If you live in a place that does not have off street parking and you purchased an electric car that had to be plugged in. The city won't allow you to run a cable across the sidwalk so where did you expect to plug it in?

And there are electric cars that do not need to be plugged in. So why didn't you purchase that instead?

I don't own a car but the current state of the MBTA has made me reconsider buying one. I want an EV but I don't have a parking space to charge it. So I don't think a plug in model will work for me.. so I won't buy it.

So why didn't this guy come to that conclusion.

I fear this may open the door for more 'driveways' than we really should have.


There are certain electric/gas hybrids that, theoretically, you never have to plug in, but you really don't get full advantage of them if you don't, because then you're (only partially) charging the batteries with the gas engine, which kind of defeats the purpose of buying a car like that.


My argument still is valid. If you don't have a place to plug it in, why would you buy it?


I’ve been driving a non-Tesla electric since 2013. I can charge at home, but there’s a lot of charging out there. For example, if I have to drive into the office, most of the garages in Boston offer it “free” with the price of parking for the day, there’s an at-cost charger at my husband’s work, etc etc. it’s a different world than it was 10 years ago.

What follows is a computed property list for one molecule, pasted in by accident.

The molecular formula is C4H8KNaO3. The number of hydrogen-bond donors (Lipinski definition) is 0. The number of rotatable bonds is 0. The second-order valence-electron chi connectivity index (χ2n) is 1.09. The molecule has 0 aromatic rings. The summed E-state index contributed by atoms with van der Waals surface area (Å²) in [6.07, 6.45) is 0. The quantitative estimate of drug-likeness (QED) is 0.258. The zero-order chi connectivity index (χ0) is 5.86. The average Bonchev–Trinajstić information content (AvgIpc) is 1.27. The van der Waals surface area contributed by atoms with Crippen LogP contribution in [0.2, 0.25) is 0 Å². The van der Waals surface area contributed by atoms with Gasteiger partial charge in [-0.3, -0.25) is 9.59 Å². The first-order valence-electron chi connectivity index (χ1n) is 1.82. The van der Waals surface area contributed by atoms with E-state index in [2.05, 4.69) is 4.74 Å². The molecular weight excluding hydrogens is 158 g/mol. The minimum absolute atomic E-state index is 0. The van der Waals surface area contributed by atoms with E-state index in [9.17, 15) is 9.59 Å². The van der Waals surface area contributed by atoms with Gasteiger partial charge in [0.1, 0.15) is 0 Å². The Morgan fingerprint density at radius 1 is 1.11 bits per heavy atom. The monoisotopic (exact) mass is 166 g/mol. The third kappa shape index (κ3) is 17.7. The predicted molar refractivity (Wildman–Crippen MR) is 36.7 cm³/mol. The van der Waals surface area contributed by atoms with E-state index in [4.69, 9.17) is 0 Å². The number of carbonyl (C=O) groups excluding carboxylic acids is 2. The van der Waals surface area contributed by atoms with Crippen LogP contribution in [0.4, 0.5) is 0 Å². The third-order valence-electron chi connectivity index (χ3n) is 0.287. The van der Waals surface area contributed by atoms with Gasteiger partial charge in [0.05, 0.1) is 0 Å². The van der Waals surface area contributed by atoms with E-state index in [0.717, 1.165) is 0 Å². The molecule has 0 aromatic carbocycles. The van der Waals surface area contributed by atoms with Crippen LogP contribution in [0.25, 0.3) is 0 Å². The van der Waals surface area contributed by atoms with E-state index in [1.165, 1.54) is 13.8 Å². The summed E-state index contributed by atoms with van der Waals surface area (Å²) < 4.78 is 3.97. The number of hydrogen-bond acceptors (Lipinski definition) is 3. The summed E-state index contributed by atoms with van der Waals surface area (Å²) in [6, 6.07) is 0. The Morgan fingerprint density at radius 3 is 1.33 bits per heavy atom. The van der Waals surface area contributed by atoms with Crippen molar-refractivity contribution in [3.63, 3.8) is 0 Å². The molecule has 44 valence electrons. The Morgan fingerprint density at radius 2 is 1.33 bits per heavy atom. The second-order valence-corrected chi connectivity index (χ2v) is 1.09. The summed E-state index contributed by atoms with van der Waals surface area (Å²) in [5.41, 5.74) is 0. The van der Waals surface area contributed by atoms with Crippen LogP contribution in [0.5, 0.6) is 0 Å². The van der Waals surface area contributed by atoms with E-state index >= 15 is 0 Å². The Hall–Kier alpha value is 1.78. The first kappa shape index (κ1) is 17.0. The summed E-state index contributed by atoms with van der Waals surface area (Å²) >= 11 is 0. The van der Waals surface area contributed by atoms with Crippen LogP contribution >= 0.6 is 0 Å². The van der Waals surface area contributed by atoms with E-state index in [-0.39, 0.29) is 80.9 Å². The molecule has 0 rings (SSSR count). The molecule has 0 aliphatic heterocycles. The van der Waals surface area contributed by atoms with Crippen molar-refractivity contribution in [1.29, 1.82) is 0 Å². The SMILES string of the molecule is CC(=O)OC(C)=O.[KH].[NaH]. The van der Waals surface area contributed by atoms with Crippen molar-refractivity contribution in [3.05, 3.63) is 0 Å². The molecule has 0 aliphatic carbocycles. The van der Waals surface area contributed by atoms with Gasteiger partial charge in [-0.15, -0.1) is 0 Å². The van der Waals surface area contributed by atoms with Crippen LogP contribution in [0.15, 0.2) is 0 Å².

… My sister in LA is considered getting an electric car with no dedicated charger because she’s could reliably charge it at work and there are public chargers at some of the metered street parking in LA. Ultimately, she decided against it because her daily commute is 60% (or more, with AC) of the car’s range.

But she considered it.

This guy isn’t buying the car unless he can charge it. Which makes sense.


Her commute is 60% or more of the car's charge? Wth

You wouldn't. But maybe you would work to create a place to charge one, and then buy one. Which is what this guy did.


Which doesn’t apply to present, but isn’t that far away too

people without yards or space, buy dogs

Go back and read the article again. He didn’t buy one yet, and was planning on what to buy based upon this variance.

EVs are substantially different than hybrids, and on the whole more economical and less pollutant.